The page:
Cloud software provider Blackbaud has agreed to pay $3 million to settle charges brought by the Securities and Exchange Commission (SEC), alleging it failed to disclose the full impact of a 2020 ransomware attack that reached more than 13,000 customers.
Organizations affected by the incident include many entitiessuch as charities, foundations, non-profit organizations and universities around the world, USA, Canada, UK and Netherlands.
To settle the SEC charges (but without confirming or denying the SEC’s findings), Blackbaud agreed to pay a $3 million civil penalty for failing to disclose the full extent of the cyberattack.
“As the order indicates, Blackbaud has not disclosed the full impact of a ransomware attack despite its staff being told that its prior public statements about the attack were inaccurate,” said David Hirsch, head of the SEC Enforcement Division’s Crypto Assets and Cyber Unit.
“Public companies have an obligation to provide accurate and timely material information to their investors; Blackbaud has failed to do so.”
According to the SEC, the company declared in July 2020 that the attackers behind the May 2020 ransomware attack did not have access to donor bank details or social security numbers.
However, Blackbaud’s technology and customer relations staff soon learned that the threat actors had accessed and stolen this sensitive information.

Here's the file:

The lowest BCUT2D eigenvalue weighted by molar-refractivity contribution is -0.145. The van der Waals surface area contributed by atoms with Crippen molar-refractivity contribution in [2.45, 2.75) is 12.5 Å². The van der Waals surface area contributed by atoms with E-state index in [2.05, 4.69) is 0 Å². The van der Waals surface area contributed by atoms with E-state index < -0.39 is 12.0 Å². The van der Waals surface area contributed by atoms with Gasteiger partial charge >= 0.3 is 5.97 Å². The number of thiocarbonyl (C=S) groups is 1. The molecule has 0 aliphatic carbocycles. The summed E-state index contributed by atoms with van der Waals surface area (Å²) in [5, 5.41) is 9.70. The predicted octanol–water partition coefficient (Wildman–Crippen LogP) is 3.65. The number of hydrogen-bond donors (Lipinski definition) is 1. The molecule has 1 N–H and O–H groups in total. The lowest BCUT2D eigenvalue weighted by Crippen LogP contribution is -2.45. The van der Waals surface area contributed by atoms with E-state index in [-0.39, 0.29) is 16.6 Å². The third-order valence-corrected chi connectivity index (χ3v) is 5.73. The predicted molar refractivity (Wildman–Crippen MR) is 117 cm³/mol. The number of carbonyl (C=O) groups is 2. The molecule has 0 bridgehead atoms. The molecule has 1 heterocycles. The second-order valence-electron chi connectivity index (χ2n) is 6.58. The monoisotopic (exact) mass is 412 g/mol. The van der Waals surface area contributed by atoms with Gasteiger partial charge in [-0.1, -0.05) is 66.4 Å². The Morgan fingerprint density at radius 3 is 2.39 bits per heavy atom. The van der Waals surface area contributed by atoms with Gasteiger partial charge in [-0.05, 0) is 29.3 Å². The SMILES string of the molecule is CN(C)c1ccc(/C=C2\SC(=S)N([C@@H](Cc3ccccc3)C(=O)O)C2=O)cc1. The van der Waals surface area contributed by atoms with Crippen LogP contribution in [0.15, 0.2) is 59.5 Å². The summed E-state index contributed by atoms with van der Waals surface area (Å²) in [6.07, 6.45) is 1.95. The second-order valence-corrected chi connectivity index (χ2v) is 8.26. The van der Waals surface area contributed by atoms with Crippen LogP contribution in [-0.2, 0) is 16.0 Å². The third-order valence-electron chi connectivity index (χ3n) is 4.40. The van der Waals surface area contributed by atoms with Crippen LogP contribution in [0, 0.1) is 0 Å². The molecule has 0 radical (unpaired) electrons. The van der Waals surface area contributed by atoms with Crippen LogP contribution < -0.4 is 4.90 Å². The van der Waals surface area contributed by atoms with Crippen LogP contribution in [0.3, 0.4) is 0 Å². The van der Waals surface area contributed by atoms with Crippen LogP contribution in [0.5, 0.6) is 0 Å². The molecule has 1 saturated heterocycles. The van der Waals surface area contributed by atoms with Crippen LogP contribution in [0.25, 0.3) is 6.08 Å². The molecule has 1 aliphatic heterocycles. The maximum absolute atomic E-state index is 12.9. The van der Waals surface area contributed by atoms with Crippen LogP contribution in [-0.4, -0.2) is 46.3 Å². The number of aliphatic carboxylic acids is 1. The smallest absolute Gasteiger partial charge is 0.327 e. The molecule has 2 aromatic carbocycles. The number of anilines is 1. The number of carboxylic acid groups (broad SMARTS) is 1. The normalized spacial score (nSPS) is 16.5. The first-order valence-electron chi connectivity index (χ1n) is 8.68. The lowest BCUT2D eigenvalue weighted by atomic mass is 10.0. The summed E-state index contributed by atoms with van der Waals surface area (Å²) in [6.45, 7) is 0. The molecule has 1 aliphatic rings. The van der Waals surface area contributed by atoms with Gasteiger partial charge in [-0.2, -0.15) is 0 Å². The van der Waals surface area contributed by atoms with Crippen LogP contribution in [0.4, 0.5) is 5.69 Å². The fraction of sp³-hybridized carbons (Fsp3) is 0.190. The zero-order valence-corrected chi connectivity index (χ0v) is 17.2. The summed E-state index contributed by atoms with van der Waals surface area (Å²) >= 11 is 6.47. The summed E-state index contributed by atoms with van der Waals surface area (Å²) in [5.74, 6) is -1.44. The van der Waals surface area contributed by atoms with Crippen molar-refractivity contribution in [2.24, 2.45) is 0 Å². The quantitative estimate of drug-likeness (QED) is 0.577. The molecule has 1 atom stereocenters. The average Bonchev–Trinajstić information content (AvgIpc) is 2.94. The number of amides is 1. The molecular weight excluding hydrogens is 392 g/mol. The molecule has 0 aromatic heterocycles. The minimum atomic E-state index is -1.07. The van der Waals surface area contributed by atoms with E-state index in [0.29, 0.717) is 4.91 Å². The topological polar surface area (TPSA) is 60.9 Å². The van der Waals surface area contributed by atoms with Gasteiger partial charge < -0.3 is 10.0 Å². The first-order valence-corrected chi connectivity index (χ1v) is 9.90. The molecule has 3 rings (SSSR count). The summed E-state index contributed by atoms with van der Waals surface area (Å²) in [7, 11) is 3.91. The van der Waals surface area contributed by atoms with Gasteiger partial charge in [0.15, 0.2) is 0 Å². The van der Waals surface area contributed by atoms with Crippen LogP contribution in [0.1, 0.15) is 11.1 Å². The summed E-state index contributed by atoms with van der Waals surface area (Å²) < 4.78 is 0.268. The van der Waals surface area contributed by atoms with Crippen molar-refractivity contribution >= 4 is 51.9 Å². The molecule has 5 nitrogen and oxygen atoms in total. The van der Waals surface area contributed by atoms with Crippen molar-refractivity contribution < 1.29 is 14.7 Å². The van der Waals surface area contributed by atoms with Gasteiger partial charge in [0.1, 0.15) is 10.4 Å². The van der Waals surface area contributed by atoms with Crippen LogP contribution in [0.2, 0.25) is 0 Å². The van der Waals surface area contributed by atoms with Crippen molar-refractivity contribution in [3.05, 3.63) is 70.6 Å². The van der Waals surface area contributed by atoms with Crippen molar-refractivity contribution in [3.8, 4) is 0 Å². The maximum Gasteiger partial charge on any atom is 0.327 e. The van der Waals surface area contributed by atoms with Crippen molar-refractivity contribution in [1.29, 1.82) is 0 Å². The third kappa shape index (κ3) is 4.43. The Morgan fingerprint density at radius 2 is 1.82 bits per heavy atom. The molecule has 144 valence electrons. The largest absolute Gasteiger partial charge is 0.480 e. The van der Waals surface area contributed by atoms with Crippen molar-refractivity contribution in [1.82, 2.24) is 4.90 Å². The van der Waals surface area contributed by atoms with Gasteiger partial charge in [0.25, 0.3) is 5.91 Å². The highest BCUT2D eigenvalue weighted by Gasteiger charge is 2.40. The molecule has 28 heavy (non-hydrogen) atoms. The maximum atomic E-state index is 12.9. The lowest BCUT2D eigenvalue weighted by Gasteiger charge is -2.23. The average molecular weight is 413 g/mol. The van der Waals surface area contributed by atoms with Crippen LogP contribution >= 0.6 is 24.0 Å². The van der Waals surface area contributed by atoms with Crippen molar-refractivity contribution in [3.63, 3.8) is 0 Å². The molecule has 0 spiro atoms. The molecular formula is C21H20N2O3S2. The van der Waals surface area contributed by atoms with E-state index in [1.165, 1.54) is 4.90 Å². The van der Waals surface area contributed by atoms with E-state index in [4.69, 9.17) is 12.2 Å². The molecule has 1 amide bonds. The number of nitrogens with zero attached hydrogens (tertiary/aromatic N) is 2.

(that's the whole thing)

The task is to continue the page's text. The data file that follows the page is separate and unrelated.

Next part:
Unfortunately, they failed to report this to management as the company did not have proper disclosure controls and procedures in place. This led Blackbaud to file an SEC report the following month, which did not include vital information on the extent of the breach.
Furthermore, the report misleadingly stated that the risk of such sensitive donor information being obtained by attackers was only hypothetical.
Attack investigated by attorneys general from 43 states
Until November 2020, Blackbaud was already sued in 23 class action lawsuits offered to consumers in the United States and Canada linked to the May 2020 ransomware attack and data breach, according to the Q3 2020 Quarterly Report filed with the SEC.
The company also disclosed that government agencies and data regulators, including a multi-state consolidated civil inquiry request issued on behalf of 43 state and District of Columbia attorneys general, were also investigating the attack.
Blackbaud also confirmed in its July 2020 press release (which now redirects to the company security page) that he paid the ransom demanded by the attackers after receiving confirmation that all stolen data had been destroyed.
“Because protecting our customers’ data is our top priority, we paid off the cybercriminal’s claim by confirming that the copy he deleted was destroyed,” Blackbaud said.
“Based on the nature of the incident, our research and the investigation by a third party (including law enforcement), we have no reason to believe that any data has gone beyond beyond the cybercriminal, have been or will be misused; or will be disseminated or otherwise made publicly available.”